The Carson City-based BET Technology filed a patent on “Casino War” that year, and by 1994 the company had secured table installations at five Nevada casinos. The odd table game gained a cult following over the next decade, as recreational gamblers took to the tables to relive their youth.

Ten years later, the gambling industry titan Shuffle Master came calling with a multimillion-dollar acquisition offer, absorbing BET Technology and its intellectual property. Casino War was included in that package, and Shuffle Master was eventually acquired by Bally Technologies in 2013, before the combined company was taken over by Scientific Games.

Today, any live version of Casino War you play is a product of Scientific Games.

## Real Money Casino War FAQ

“I’ve heard that Casino War is the only table game that gives players more than a 50 percent chance to win on each hand, so is that true? And if it is, what’s the catch there?”

First off, that is definitely true, as players enjoy a slight advantage with a 50.27 percent win probability on any given hand. On the flip side, you’ll lose the high-card showdown on 46.30 percent of deals.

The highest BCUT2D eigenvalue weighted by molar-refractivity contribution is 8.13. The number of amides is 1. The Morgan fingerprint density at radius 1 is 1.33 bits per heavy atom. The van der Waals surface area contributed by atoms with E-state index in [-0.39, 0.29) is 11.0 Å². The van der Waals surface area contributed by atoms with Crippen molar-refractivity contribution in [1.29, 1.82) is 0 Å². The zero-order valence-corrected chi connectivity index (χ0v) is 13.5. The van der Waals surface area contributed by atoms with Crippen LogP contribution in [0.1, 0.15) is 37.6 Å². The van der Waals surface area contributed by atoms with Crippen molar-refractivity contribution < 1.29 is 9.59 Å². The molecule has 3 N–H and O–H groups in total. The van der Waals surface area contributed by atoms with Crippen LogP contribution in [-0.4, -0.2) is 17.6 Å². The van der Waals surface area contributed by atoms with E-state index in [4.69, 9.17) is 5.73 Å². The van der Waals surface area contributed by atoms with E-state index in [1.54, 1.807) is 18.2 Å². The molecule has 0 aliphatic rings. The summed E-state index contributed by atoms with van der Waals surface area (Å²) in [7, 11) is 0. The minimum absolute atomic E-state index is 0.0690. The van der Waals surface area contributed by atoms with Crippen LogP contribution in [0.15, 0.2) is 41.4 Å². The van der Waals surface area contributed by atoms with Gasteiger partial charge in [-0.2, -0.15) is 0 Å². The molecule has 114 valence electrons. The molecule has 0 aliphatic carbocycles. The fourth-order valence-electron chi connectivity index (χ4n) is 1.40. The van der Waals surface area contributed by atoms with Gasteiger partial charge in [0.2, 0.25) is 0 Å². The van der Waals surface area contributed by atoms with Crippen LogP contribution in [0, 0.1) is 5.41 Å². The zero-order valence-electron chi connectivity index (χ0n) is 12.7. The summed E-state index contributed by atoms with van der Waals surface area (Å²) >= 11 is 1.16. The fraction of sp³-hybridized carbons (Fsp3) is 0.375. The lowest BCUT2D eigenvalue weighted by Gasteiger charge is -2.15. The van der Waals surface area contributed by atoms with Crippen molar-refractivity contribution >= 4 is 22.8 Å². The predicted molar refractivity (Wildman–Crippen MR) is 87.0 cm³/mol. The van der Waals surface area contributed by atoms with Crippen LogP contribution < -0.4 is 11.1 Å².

The “catch” in this equation is the 3.42 percent of deals that will produce a War. Winning a War only brings back an even money payout on your Raise bet, while the Ante bet is returned as a push. Thus, you’re putting up two units to win one unit on a War, and when you lose it, the house collects both units.

“Why is the Tie bet such a steep longshot, I thought Casino War was all about tied hands?”

In a single-deck game like you played as a kid, you’ll have a 5.88 percent shot to trigger a War on any random deal. That’s because once you play a card, say the Ace of diamonds, you’ll only have three chances to tie (the Aces of clubs, hearts, and spades) left from the 51 remaining cards (3/51 = 0.588). If you bet on the Tie in a single-deck game of Casino War, the house edge would be a staggering 35.29 percent.

But when the casino opts for a six-deck shoe, landing a Tie bet correctly actually increases to a 7.39 percent likelihood, “good” for a house edge of 18.65 percent.